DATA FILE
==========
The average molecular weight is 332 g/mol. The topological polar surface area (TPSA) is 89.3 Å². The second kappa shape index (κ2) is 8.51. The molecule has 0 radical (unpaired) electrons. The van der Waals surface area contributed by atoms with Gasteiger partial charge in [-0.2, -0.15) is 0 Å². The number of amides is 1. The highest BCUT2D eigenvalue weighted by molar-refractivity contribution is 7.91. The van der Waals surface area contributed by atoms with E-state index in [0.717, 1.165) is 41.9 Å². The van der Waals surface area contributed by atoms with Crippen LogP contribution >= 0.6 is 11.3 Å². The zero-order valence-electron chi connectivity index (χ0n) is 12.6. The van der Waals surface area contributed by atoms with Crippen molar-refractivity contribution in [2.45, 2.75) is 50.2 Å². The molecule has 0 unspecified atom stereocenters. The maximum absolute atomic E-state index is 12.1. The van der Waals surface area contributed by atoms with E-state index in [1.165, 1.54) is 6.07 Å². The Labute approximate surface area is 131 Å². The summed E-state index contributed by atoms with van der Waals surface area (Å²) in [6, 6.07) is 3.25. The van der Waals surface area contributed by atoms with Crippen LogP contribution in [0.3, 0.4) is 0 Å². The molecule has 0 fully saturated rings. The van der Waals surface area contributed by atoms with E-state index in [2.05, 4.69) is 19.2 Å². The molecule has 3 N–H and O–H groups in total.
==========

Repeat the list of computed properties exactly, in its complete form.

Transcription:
The average molecular weight is 332 g/mol. The topological polar surface area (TPSA) is 89.3 Å². The second kappa shape index (κ2) is 8.51. The molecule has 0 radical (unpaired) electrons. The van der Waals surface area contributed by atoms with Gasteiger partial charge in [-0.2, -0.15) is 0 Å². The number of amides is 1. The highest BCUT2D eigenvalue weighted by molar-refractivity contribution is 7.91. The van der Waals surface area contributed by atoms with E-state index in [0.717, 1.165) is 41.9 Å². The van der Waals surface area contributed by atoms with Crippen LogP contribution >= 0.6 is 11.3 Å². The zero-order valence-electron chi connectivity index (χ0n) is 12.6. The van der Waals surface area contributed by atoms with Crippen molar-refractivity contribution in [2.45, 2.75) is 50.2 Å². The molecule has 0 unspecified atom stereocenters. The maximum absolute atomic E-state index is 12.1. The van der Waals surface area contributed by atoms with E-state index in [1.165, 1.54) is 6.07 Å². The Labute approximate surface area is 131 Å². The summed E-state index contributed by atoms with van der Waals surface area (Å²) in [6, 6.07) is 3.25. The van der Waals surface area contributed by atoms with Crippen LogP contribution in [0.3, 0.4) is 0 Å². The molecule has 0 fully saturated rings. The van der Waals surface area contributed by atoms with E-state index in [2.05, 4.69) is 19.2 Å². The molecule has 3 N–H and O–H groups in total.